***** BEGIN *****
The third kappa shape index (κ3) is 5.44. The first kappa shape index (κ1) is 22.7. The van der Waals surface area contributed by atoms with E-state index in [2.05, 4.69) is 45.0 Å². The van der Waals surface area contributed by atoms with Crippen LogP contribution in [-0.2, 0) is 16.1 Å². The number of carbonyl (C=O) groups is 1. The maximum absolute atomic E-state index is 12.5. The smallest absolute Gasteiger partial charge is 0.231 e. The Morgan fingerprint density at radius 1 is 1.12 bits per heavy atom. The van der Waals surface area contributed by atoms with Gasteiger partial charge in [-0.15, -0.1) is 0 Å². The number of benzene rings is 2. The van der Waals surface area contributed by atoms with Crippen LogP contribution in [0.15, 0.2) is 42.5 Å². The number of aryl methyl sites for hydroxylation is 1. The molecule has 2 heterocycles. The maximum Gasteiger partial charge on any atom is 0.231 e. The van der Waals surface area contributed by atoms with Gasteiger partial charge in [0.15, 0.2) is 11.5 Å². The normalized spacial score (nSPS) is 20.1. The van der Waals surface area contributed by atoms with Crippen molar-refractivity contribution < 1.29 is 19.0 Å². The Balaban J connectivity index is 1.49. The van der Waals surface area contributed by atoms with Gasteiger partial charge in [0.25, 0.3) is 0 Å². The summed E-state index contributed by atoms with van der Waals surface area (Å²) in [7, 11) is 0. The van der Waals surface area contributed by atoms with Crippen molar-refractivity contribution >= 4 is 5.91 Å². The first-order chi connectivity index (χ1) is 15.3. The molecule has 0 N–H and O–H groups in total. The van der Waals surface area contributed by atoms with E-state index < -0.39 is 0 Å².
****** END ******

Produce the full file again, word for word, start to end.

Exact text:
The third kappa shape index (κ3) is 5.44. The first kappa shape index (κ1) is 22.7. The van der Waals surface area contributed by atoms with E-state index in [2.05, 4.69) is 45.0 Å². The van der Waals surface area contributed by atoms with Crippen LogP contribution in [-0.2, 0) is 16.1 Å². The number of carbonyl (C=O) groups is 1. The maximum absolute atomic E-state index is 12.5. The smallest absolute Gasteiger partial charge is 0.231 e. The Morgan fingerprint density at radius 1 is 1.12 bits per heavy atom. The van der Waals surface area contributed by atoms with Gasteiger partial charge in [-0.15, -0.1) is 0 Å². The number of benzene rings is 2. The van der Waals surface area contributed by atoms with Crippen LogP contribution in [0.15, 0.2) is 42.5 Å². The number of aryl methyl sites for hydroxylation is 1. The molecule has 2 heterocycles. The maximum Gasteiger partial charge on any atom is 0.231 e. The van der Waals surface area contributed by atoms with Gasteiger partial charge in [0.15, 0.2) is 11.5 Å². The normalized spacial score (nSPS) is 20.1. The van der Waals surface area contributed by atoms with Crippen molar-refractivity contribution < 1.29 is 19.0 Å². The Balaban J connectivity index is 1.49. The van der Waals surface area contributed by atoms with Gasteiger partial charge in [0.25, 0.3) is 0 Å². The summed E-state index contributed by atoms with van der Waals surface area (Å²) in [7, 11) is 0. The van der Waals surface area contributed by atoms with Crippen molar-refractivity contribution >= 4 is 5.91 Å². The first-order chi connectivity index (χ1) is 15.3. The molecule has 0 N–H and O–H groups in total. The van der Waals surface area contributed by atoms with E-state index < -0.39 is 0 Å².